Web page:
Have you ever had one of those moments in your life when you realise you’ve reached a new turning point?
Or have you ever felt that you’ve reached a major crossroad in your life?
Scary, unchartered territory stretched out before you?
Which path will you take?
There’s that fleeting moment or two, when you rehearse little scenarios in your mind.
Those scenarios where you worry about taking the wrong path, or screwing up, or not being able to make things right again afterwards.
All so emotionally draining.
I remember that feeling only too well back in 2005.
I was a couple of months into my maternity leave, having just had my second child, when I picked up a call from a colleague.
Had I heard the news? We were all in for the chop!
The whole department – considered a boutique and surplus to requirements – was to be disbanded.
I went from looking forward to a little time off to bond with my new-born, to wondering where on earth I’d filed the latest copy of my resumé.
Where would I find work? Would I have to take a pay cut? How would I afford the nursery fees?
Sudden and unexpected change can be momentarily disorienting.
But you can embracing it and even learn to enjoy it.
Small steps in the right direction
I think it’s important to realise that when you venture out into a new direction, the answers don’t have to come to you all at once.
“It is better to take many small steps in the right direction than to make a great leap forward only to stumble backward.” Old Chinese Proverb
I love that proverb.
To me, the ‘right direction’ doesn’t necessarily mean a definite destination point. It can simply mean the right decision for you at that moment in time.
There doesn’t even have to be a definite answer. You can simply enjoy the process of learning, uncovering and discovering along the way.
When I finally decided that redundancy could be a blessing in disguise and to give self-employment a go, I identified what I thought were my most transferable skills at the time – writing, presentation design, marketing, people skills, to name just a few.
But for a long time afterwards, I honestly didn’t know what to do with them, or how best to use them – much less earn an income utilising them.
It was a process of taking lots of little steps and following my inkling. Testing things out, giving it a go, poking around forums, asking questions, networking, learning new skills on the fly, adapting them, honing them.
I’ve tweaked my offering many times since then. And frankly, at the time of writing, I have a business that bears little resemblance to the one I started with.
But that’s okay.
I’ve learnt much along the way and am able to serve others far better because of it.
When you tell yourself you’ll take it one small step at a time, there’s no pressure to ‘succeed’.
If you’ve reached a crossroad in your life, make the first step a trip to your local bookshop to treat yourself to a beautiful journal.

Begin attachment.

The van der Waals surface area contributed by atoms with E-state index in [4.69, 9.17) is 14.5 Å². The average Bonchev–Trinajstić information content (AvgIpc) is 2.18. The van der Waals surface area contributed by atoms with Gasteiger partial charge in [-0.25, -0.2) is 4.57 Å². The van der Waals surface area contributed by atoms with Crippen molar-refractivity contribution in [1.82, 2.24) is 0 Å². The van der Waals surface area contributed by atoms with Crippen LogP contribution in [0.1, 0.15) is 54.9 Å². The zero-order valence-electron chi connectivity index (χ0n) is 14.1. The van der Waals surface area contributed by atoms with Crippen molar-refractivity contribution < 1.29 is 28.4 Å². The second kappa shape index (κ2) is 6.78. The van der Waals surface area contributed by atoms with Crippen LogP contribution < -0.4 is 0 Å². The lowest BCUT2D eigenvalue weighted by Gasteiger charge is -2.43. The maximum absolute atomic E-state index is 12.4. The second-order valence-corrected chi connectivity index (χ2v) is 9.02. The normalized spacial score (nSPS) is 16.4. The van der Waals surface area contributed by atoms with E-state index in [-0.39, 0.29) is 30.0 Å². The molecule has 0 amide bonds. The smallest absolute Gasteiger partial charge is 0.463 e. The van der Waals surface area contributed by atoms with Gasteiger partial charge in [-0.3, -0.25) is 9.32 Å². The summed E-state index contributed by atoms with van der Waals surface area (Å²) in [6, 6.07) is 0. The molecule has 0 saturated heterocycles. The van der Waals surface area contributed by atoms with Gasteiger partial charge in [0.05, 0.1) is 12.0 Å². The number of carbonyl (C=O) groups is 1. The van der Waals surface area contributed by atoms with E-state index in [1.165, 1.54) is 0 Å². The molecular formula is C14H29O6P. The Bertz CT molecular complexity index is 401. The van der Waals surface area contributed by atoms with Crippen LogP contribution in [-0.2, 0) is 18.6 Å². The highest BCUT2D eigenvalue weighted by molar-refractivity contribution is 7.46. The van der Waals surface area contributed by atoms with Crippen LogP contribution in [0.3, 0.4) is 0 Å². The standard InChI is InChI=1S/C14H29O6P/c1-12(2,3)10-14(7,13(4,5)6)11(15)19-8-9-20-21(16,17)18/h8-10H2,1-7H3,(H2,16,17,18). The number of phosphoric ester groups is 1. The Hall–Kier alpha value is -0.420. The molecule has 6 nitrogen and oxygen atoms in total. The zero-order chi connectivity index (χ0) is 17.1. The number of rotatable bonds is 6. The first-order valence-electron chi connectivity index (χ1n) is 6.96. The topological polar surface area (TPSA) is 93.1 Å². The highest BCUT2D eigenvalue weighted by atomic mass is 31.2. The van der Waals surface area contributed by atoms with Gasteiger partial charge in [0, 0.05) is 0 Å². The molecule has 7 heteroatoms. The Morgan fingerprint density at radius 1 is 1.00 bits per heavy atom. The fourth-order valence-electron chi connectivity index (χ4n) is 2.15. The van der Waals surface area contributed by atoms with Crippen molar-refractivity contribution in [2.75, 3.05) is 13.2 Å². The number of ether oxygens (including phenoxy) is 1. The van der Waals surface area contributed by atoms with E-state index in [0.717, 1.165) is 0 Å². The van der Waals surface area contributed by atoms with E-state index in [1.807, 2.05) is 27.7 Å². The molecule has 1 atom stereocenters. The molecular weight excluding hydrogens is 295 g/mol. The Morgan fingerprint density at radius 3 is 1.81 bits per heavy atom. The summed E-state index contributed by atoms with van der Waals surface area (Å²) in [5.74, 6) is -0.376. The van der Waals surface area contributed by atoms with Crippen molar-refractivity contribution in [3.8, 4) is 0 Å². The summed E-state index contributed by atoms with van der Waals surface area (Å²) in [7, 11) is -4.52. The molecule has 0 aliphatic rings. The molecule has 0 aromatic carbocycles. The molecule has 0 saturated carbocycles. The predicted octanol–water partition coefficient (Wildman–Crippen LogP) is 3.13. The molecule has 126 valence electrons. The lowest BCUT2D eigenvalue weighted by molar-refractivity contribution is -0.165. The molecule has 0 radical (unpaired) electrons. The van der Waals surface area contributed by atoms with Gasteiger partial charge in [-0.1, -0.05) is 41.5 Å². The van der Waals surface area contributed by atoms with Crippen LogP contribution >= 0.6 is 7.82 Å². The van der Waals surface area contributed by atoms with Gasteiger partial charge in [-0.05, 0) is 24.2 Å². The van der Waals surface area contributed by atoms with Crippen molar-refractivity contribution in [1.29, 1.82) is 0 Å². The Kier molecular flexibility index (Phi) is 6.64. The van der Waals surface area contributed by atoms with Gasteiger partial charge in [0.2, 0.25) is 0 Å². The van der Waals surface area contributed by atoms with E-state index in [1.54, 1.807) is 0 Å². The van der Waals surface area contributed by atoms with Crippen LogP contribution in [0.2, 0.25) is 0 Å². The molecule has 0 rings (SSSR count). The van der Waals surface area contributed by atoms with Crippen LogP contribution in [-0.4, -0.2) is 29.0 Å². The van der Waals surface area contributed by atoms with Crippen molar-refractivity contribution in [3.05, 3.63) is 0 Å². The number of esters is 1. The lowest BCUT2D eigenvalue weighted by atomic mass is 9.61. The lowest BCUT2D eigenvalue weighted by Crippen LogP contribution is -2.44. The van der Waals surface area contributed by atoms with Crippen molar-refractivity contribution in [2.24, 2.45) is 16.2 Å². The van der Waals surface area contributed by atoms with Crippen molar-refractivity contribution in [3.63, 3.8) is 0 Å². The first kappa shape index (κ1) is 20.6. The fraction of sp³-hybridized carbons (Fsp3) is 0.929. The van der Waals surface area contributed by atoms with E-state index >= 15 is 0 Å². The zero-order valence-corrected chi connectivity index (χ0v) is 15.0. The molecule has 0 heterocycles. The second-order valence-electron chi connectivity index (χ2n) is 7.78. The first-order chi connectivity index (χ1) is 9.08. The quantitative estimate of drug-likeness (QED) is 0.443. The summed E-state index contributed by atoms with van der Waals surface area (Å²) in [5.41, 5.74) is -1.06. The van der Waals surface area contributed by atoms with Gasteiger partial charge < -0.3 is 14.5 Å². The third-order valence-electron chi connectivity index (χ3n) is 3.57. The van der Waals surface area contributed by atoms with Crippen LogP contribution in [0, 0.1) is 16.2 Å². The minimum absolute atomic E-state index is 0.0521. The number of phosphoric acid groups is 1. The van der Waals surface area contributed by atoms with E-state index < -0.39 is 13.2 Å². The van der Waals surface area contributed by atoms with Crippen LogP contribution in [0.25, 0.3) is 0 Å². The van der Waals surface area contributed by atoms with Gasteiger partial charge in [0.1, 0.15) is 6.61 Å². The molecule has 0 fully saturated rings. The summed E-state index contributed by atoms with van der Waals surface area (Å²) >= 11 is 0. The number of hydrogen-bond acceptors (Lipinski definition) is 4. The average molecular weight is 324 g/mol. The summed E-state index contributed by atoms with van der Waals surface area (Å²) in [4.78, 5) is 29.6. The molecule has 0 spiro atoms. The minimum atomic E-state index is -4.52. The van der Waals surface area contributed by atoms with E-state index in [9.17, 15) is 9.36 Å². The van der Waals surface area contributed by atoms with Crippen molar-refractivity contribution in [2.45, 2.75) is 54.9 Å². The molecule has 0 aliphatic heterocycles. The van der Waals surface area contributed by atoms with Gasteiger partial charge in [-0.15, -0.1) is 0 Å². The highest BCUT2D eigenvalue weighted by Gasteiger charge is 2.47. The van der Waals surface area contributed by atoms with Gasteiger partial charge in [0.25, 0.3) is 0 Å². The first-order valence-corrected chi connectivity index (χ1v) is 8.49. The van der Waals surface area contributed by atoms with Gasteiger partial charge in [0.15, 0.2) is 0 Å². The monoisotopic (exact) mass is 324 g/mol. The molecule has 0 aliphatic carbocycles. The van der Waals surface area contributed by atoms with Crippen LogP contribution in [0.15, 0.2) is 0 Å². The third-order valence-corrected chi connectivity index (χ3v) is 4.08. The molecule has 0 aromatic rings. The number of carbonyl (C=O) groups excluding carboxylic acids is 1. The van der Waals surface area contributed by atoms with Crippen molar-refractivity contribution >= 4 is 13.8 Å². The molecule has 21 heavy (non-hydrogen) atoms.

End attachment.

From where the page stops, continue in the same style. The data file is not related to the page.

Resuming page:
Make the second step an afternoon off by yourself, where you can explore your thoughts and jot down your thoughts. Not plans. Just thoughts and ideas. Dig out some magazines, newspaper cuttings, watch a movie – anything that helps to lift your mood and inspire you.
Give yourself time. You’ll get there.
Don’t write off mistakes as a fail
We’re made to feel uncomfortable with the idea of failure, so we try to avoid making mistakes at all costs.
But Tim Harford, in his book ‘Adapt: Why Success Always Starts with a Failure”, argues a strong case for leveraging trial and error to better equip us for success.
In fact, he believes that we need failure in order to succeed. He says:
“Accepting trial and error means accepting error. It means taking problems in our stride when a decision doesn’t work out, whether through luck or misjudgment. And that is not something human brains seem to be able to do without a struggle.”
There are well document examples of the world’s most successful people who have failed many times over.
You don’t have to feel ashamed of failure.
It’s what you choose to do afterwards – or perhaps in spite of it – that counts.
It could lead to something remarkable.
Draw upon others for help and support
It’s not a sign of weakness if you recognise you need support with where you want to be in life.
There are many situations in everyday life where we readily accept that we need an expert’s help or opinion – from the mundane (a plumber) to something far more serious (our GP).
Yet when it comes to a crisis in our personal life, we feel as if we must battle valiantly alone.
Whether it’s a friend, mentor or coach, you need someone by your side. Someone who wants you to be the very best you can be.
Who can YOU call upon to support you? To gee you up when you’re flagging, or hold you accountable when you want to achieve something important?
Call them today and tell them that you want this year to be *your* year.
It can be a wonderful year.
Here’s to your continued success!
This updated article originally appeared on The Divorce Magazine